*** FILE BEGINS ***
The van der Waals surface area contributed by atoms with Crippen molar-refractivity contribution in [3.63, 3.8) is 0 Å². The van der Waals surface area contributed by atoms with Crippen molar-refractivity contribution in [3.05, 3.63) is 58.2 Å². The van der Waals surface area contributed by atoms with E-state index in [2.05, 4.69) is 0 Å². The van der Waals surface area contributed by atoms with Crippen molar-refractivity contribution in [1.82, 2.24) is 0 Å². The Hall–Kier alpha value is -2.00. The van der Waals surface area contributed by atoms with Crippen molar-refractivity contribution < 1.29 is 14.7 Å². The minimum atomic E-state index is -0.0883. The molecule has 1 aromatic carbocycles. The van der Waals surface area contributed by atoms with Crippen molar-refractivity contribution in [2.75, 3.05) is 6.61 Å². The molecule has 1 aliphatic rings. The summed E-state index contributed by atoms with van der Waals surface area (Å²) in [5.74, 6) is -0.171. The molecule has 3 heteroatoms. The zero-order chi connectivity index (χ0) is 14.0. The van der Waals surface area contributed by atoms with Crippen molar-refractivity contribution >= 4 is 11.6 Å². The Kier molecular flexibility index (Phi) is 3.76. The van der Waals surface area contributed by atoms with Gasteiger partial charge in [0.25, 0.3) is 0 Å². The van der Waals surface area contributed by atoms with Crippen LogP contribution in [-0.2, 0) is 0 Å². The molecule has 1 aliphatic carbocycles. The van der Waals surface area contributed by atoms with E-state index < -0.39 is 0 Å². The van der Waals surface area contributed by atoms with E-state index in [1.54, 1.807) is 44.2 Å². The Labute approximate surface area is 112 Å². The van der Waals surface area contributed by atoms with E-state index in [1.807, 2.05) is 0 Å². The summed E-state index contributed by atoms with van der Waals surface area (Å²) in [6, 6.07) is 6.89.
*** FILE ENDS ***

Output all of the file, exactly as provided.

The van der Waals surface area contributed by atoms with Crippen molar-refractivity contribution in [3.63, 3.8) is 0 Å². The van der Waals surface area contributed by atoms with Crippen molar-refractivity contribution in [3.05, 3.63) is 58.2 Å². The van der Waals surface area contributed by atoms with E-state index in [2.05, 4.69) is 0 Å². The van der Waals surface area contributed by atoms with Crippen molar-refractivity contribution in [1.82, 2.24) is 0 Å². The Hall–Kier alpha value is -2.00. The van der Waals surface area contributed by atoms with Crippen molar-refractivity contribution < 1.29 is 14.7 Å². The minimum atomic E-state index is -0.0883. The molecule has 1 aromatic carbocycles. The van der Waals surface area contributed by atoms with Crippen molar-refractivity contribution in [2.75, 3.05) is 6.61 Å². The molecule has 1 aliphatic rings. The summed E-state index contributed by atoms with van der Waals surface area (Å²) in [5.74, 6) is -0.171. The molecule has 3 heteroatoms. The zero-order chi connectivity index (χ0) is 14.0. The van der Waals surface area contributed by atoms with Crippen molar-refractivity contribution >= 4 is 11.6 Å². The Kier molecular flexibility index (Phi) is 3.76. The van der Waals surface area contributed by atoms with Gasteiger partial charge in [0.25, 0.3) is 0 Å². The van der Waals surface area contributed by atoms with Crippen LogP contribution in [-0.2, 0) is 0 Å². The molecule has 1 aliphatic carbocycles. The van der Waals surface area contributed by atoms with E-state index < -0.39 is 0 Å². The van der Waals surface area contributed by atoms with E-state index in [1.54, 1.807) is 44.2 Å². The Labute approximate surface area is 112 Å². The van der Waals surface area contributed by atoms with E-state index in [1.807, 2.05) is 0 Å². The summed E-state index contributed by atoms with van der Waals surface area (Å²) in [6, 6.07) is 6.89.